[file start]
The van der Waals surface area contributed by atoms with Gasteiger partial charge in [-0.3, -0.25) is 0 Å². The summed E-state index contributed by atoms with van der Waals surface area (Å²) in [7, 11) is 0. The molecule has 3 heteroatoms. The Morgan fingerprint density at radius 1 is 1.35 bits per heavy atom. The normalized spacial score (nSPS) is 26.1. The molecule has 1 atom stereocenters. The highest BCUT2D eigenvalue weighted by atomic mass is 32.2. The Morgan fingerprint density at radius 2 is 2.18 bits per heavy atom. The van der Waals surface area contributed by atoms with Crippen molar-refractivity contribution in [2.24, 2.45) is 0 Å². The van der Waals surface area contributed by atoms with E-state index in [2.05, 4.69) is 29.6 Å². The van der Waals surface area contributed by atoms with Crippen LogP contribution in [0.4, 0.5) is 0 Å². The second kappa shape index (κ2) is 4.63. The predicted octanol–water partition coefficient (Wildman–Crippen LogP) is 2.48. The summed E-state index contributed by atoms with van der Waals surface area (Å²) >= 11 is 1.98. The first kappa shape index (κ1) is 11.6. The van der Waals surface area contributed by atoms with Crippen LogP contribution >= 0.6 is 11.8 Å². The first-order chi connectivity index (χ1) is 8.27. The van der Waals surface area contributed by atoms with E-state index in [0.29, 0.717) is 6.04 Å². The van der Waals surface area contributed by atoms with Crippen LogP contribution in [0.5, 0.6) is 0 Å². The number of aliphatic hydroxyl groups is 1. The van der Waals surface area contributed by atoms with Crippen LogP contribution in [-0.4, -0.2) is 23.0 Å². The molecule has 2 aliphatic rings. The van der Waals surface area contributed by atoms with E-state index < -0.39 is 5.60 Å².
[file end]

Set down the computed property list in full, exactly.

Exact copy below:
The van der Waals surface area contributed by atoms with Gasteiger partial charge in [-0.3, -0.25) is 0 Å². The summed E-state index contributed by atoms with van der Waals surface area (Å²) in [7, 11) is 0. The molecule has 3 heteroatoms. The Morgan fingerprint density at radius 1 is 1.35 bits per heavy atom. The normalized spacial score (nSPS) is 26.1. The molecule has 1 atom stereocenters. The highest BCUT2D eigenvalue weighted by atomic mass is 32.2. The Morgan fingerprint density at radius 2 is 2.18 bits per heavy atom. The van der Waals surface area contributed by atoms with Crippen molar-refractivity contribution in [2.24, 2.45) is 0 Å². The van der Waals surface area contributed by atoms with E-state index in [2.05, 4.69) is 29.6 Å². The van der Waals surface area contributed by atoms with Crippen LogP contribution in [0.4, 0.5) is 0 Å². The second kappa shape index (κ2) is 4.63. The predicted octanol–water partition coefficient (Wildman–Crippen LogP) is 2.48. The summed E-state index contributed by atoms with van der Waals surface area (Å²) >= 11 is 1.98. The first kappa shape index (κ1) is 11.6. The van der Waals surface area contributed by atoms with Crippen LogP contribution >= 0.6 is 11.8 Å². The first-order chi connectivity index (χ1) is 8.27. The van der Waals surface area contributed by atoms with E-state index in [0.29, 0.717) is 6.04 Å². The van der Waals surface area contributed by atoms with Crippen LogP contribution in [0.5, 0.6) is 0 Å². The number of aliphatic hydroxyl groups is 1. The van der Waals surface area contributed by atoms with Crippen LogP contribution in [-0.4, -0.2) is 23.0 Å². The molecule has 2 aliphatic rings. The van der Waals surface area contributed by atoms with E-state index < -0.39 is 5.60 Å².